Storey staffers and friends share scenes from summer gardens.
What a difference a year makes! Last year at this time, we were feeling the effects of drought on plant, animal, and humans alike. This year, we’ve had rain so often and in such big amounts that we’re floating — sometimes literally:
But with the earth thoroughly quenched, our gardens are beginning to rejoice amidst the mud. Lilies are lords of the land in July, from here to Norway (as you’ll see), berries are bursting, and towering flowers like hollyhocks and foxgloves are reaching great heights. This early summer onslaught has me hungry for the sunflowers, dahlias, and zinnias I started from seed and tuber that are now full of late summer promise. But I’m not rushing things, no, no, not I. Patience, grasshopper. What’s blooming where you are? — Emily Spiegelman, Digital Features Editor
We’ve been lucky in New England this month (so far, anyway). We’ve managed to escape a particularly destructive hurricane season that’s hit the South hard, and we’re not buried under a thick cloud of smoke from nearby wildfires like many parts of the West.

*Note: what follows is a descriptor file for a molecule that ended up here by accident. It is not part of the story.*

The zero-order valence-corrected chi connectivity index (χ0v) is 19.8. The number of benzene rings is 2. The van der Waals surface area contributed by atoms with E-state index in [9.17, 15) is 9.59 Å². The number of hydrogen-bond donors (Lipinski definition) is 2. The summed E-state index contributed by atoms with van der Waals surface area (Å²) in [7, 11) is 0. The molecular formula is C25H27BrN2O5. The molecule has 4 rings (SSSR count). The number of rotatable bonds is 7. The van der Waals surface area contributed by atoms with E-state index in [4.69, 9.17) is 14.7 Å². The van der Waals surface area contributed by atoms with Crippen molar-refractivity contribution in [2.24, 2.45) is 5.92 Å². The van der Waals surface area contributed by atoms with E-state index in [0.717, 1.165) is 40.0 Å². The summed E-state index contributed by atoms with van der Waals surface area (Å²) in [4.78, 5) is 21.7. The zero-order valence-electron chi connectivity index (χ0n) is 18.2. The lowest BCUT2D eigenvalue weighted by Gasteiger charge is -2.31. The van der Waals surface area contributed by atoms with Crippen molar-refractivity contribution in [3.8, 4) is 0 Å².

I didn’t grow up in a house where we canned our own food. For my parents (both city kids from Philadelphia, raised in the ’40s and ’50s) fresh vegetables and the fruits were few and far between. Summers brought some New Jersey tomatoes and corn, … Read More
I don’t know when, precisely, this happened, but we’ve turned a corner toward fall in our little corner of the world. Day length is lessening, mornings feel autumnal, and there are a few grand maples I pass every day that are very clearly turning
You might not yet be aware of this phenomenon, but there are an awful lot days in a year. The number of days has stayed the same, but now, there are the other days to think about. There are serious days and
June is, indeed, bustin’ out all over. It only took a few days of swampy air and soaring temps for those blooms to pop! This month, irises and chives, poppies and peonies dominate, but a few of us are lamenting the lateness of things that … Read More
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